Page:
Whale sharks may live up to a century, Cold War bomb dating reveals

The biggest fish in the sea is more vulnerable to extinction than thought, a new study finds.

By Liz Langley
Published 6 Apr 2020, 11:00 BST
A whale shark swims off the Yucatán Peninsula. These ocean giants can weigh up to 50,000 ...

A whale shark swims off the Yucatán Peninsula. These ocean giants can weigh up to 50,000 pounds (22,6000 kg). 

Photograph by Brian J. Skerry, Nat Geo Image Collection

Beautifully patterned with white spots and stripes, the 60-foot-long whale shark is the largest—and one of the most striking—fish in the sea. Though it’s beloved by ecotourists and native to temperate oceans the world over, very little is known about these behemoths—including how long they live.

Recent investigations into other shark species have revealed astounding life-spans: The Greenland shark, for example, can live nearly 300 years, longer than any other vertebrate on Earth. (Many more sharks, such as the great white, near the 100-year mark.)

Those discoveries are largely because of advanced methods for determining a shark’s age, such as tracing carbon-14, a rare type of radioactive isotope that is a byproduct of Cold War-era bomb detonations, in shark skeletons. Measuring amounts of this element can tell scientists a shark's age more accurately than the previous approach, counting tree-like growth rings on whale shark vertebrae. That's because how much time each ring represents has long been a subject of dispute.

Now, researchers using radiocarbon dating have identified the remains of a whale shark that lived 50 years, the most ever for that species, says study leader Mark Meekan, a fish biologist at the Australian Institute of Marine Science.

He adds that “it seems possible that these really big sharks could live to be about a hundred years old.”

That’s because the whale shark’s longevity makes the species as a whole more vulnerable to threats such as legal and illegal fishing, warming ocean temperatures, and ship strikes.

Bomb analysis

From 1955 to 1963, atomic bomb testing in the United States and other countries doubled the amount of carbon-14 naturally in Earth’s atmosphere.

That excess was absorbed into the ocean and taken up by everything in the food web—including cartilaginous whale shark skeletons. (Learn how whale sharks move in mysterious ways.)

By comparing the amount of carbon-14 in the oceans during certain years with the amount of the isotope captured in successive vertebral growth bands, the researchers could discern a shark’s age.

“Basically what we showed is we have a time stamp within the vertebrae. We count the bands from there, and they appear to be annual,” Meekan says.

Meekan and colleagues took vertebral samples from two shark skeletons, one that had been caught legally in a Taiwanese fishery in 2005 that had 35 growth bands; and another from an animal that was stranded off Pakistan in 2012. That one had 50 growth bands. (Meet the animal that lives 11,000 years.)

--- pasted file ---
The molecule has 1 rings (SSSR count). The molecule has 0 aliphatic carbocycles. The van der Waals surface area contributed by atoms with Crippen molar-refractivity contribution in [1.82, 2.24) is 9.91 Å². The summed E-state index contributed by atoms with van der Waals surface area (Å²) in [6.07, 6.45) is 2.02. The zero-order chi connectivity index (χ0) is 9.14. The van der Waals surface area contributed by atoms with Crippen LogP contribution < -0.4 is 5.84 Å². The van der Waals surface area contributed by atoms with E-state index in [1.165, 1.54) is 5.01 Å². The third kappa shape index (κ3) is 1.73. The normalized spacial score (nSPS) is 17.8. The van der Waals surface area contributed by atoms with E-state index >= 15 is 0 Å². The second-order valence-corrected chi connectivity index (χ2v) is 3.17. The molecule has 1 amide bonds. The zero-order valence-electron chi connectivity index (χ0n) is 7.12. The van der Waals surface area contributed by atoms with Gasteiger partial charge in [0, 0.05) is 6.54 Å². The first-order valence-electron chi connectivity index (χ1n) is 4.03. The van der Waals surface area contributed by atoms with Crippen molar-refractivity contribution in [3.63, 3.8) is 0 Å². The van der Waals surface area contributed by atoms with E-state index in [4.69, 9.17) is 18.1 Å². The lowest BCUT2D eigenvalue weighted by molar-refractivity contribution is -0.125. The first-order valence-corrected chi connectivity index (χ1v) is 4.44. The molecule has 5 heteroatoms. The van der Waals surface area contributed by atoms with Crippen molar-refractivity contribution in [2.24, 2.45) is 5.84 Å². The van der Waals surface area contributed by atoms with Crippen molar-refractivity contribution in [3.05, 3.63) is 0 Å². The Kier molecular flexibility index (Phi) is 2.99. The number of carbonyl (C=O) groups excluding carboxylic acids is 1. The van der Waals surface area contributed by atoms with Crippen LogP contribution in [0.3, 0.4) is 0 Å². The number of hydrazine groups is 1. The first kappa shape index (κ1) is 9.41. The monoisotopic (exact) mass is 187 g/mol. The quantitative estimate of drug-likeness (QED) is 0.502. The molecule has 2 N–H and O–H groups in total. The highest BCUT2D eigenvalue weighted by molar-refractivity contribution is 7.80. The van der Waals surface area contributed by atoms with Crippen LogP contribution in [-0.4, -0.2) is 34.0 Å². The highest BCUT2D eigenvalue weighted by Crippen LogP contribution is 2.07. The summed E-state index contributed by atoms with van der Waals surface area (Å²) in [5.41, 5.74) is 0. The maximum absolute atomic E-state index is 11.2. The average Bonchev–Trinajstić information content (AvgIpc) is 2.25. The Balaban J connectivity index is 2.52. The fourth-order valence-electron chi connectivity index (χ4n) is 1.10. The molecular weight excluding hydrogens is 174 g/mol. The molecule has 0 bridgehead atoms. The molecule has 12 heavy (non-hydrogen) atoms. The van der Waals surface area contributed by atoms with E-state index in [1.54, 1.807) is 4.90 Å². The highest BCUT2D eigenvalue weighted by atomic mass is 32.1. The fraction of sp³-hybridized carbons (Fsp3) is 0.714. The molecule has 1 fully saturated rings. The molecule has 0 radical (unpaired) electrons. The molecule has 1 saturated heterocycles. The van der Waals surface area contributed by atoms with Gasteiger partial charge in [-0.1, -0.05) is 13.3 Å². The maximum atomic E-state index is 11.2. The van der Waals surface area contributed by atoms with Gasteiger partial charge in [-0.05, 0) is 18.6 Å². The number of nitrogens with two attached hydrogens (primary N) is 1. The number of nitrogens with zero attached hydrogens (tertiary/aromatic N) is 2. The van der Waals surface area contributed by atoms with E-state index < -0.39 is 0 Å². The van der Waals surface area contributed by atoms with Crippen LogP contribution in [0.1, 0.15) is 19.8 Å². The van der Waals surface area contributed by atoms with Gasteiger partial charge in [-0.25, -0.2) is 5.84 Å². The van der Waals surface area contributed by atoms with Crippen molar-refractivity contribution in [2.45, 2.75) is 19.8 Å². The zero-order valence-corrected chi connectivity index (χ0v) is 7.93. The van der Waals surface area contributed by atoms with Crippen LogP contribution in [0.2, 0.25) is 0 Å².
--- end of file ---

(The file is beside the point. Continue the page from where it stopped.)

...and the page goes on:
Because the 50-year-old Pakistan shark was only 33 feet long, and the animals can grow to double that size, bigger whale sharks undoubtedly are older than the two tested, he says.

'Real data from real animals'

“This study is really important because it gets rid of some of those questions about the age and growth patterns of whale sharks,” says Taylor Chapple, a research scientist specialising in sharks at Oregon State University.

Conservationists need to know the growth rate of a species, he says, because a slower-growing species is more susceptible to extinction than one that reproduces quickly. The whale shark’s global population has fallen by more than half over the past 75 years, according to the International Union for Conservation of Nature.

Having “real data from real animals,” he says, “adds a really a critical piece of information to how we globally manage whale sharks,” for example by trying to minimise whale sharks caught accidentally while fishing other animals, which is known as bycatch. 

Beyond being a vital part of the ocean ecosystem, whale sharks also support the ecotourism industry, which in many places offers opportunities to see or snorkel at a safe distance from the animals. In some locations, however, such as in Oslob, Philippines, shark-watching is controversial because of the practice of feeding or getting close to the animals.

“Ecotourism keeps a lot of people out of poverty in many developing countries around the world, in particular in Southeast Asia,” Meekan says.

“We have a responsibility not just to the sharks, but also to those communities to make sure they’ve got a future.”

Gallery: Sharks around the world


Explore Nat Geo

  • Animals
  • Environment
  • History & Culture
  • Science
  • Travel
  • Photography
  • Space
  • Adventure
  • Video

About us


  • Magazines
  • Disney+

Follow us

Copyright © 1996-2015 National Geographic Society. Copyright © 2015-2024 National Geographic Partners, LLC. All rights reserved